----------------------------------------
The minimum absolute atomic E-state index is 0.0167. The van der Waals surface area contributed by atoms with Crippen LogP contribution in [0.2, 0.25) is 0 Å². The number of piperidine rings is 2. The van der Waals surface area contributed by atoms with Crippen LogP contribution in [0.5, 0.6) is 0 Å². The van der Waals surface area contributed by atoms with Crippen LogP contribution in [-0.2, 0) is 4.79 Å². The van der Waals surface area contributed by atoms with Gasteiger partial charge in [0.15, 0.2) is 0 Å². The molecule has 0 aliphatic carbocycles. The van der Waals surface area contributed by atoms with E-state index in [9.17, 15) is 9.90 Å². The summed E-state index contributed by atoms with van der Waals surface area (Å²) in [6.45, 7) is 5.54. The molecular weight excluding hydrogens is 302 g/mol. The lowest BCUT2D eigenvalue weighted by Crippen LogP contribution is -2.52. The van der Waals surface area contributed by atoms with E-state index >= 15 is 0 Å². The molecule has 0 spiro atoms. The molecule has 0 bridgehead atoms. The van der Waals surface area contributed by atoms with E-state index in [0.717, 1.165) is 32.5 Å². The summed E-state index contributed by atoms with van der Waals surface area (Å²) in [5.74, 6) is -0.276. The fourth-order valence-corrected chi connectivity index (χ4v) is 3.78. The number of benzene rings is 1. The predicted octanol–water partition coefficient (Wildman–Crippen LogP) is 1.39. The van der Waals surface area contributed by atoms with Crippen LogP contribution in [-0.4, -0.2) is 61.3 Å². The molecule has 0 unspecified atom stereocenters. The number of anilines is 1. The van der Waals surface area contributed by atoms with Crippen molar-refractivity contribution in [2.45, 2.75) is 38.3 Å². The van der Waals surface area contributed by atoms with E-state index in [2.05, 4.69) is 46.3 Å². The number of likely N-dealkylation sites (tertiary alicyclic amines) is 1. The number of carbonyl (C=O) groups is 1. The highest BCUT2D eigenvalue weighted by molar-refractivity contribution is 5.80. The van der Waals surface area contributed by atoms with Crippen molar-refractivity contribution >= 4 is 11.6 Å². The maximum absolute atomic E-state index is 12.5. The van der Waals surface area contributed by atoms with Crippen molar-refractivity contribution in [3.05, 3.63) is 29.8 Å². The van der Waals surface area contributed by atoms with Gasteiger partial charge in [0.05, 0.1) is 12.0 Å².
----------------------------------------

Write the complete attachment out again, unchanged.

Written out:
The minimum absolute atomic E-state index is 0.0167. The van der Waals surface area contributed by atoms with Crippen LogP contribution in [0.2, 0.25) is 0 Å². The number of piperidine rings is 2. The van der Waals surface area contributed by atoms with Crippen LogP contribution in [0.5, 0.6) is 0 Å². The van der Waals surface area contributed by atoms with Crippen LogP contribution in [-0.2, 0) is 4.79 Å². The van der Waals surface area contributed by atoms with Gasteiger partial charge in [0.15, 0.2) is 0 Å². The molecule has 0 aliphatic carbocycles. The van der Waals surface area contributed by atoms with E-state index in [9.17, 15) is 9.90 Å². The summed E-state index contributed by atoms with van der Waals surface area (Å²) in [6.45, 7) is 5.54. The molecular weight excluding hydrogens is 302 g/mol. The lowest BCUT2D eigenvalue weighted by Crippen LogP contribution is -2.52. The van der Waals surface area contributed by atoms with E-state index >= 15 is 0 Å². The molecule has 0 spiro atoms. The molecule has 0 bridgehead atoms. The van der Waals surface area contributed by atoms with E-state index in [0.717, 1.165) is 32.5 Å². The summed E-state index contributed by atoms with van der Waals surface area (Å²) in [5.74, 6) is -0.276. The fourth-order valence-corrected chi connectivity index (χ4v) is 3.78. The number of benzene rings is 1. The predicted octanol–water partition coefficient (Wildman–Crippen LogP) is 1.39. The van der Waals surface area contributed by atoms with Crippen LogP contribution in [-0.4, -0.2) is 61.3 Å². The molecule has 0 unspecified atom stereocenters. The number of anilines is 1. The van der Waals surface area contributed by atoms with Crippen molar-refractivity contribution in [2.45, 2.75) is 38.3 Å². The van der Waals surface area contributed by atoms with E-state index in [2.05, 4.69) is 46.3 Å². The number of likely N-dealkylation sites (tertiary alicyclic amines) is 1. The number of carbonyl (C=O) groups is 1. The highest BCUT2D eigenvalue weighted by molar-refractivity contribution is 5.80. The van der Waals surface area contributed by atoms with Crippen molar-refractivity contribution >= 4 is 11.6 Å². The maximum absolute atomic E-state index is 12.5. The van der Waals surface area contributed by atoms with Crippen molar-refractivity contribution in [3.05, 3.63) is 29.8 Å². The van der Waals surface area contributed by atoms with Gasteiger partial charge in [0.05, 0.1) is 12.0 Å².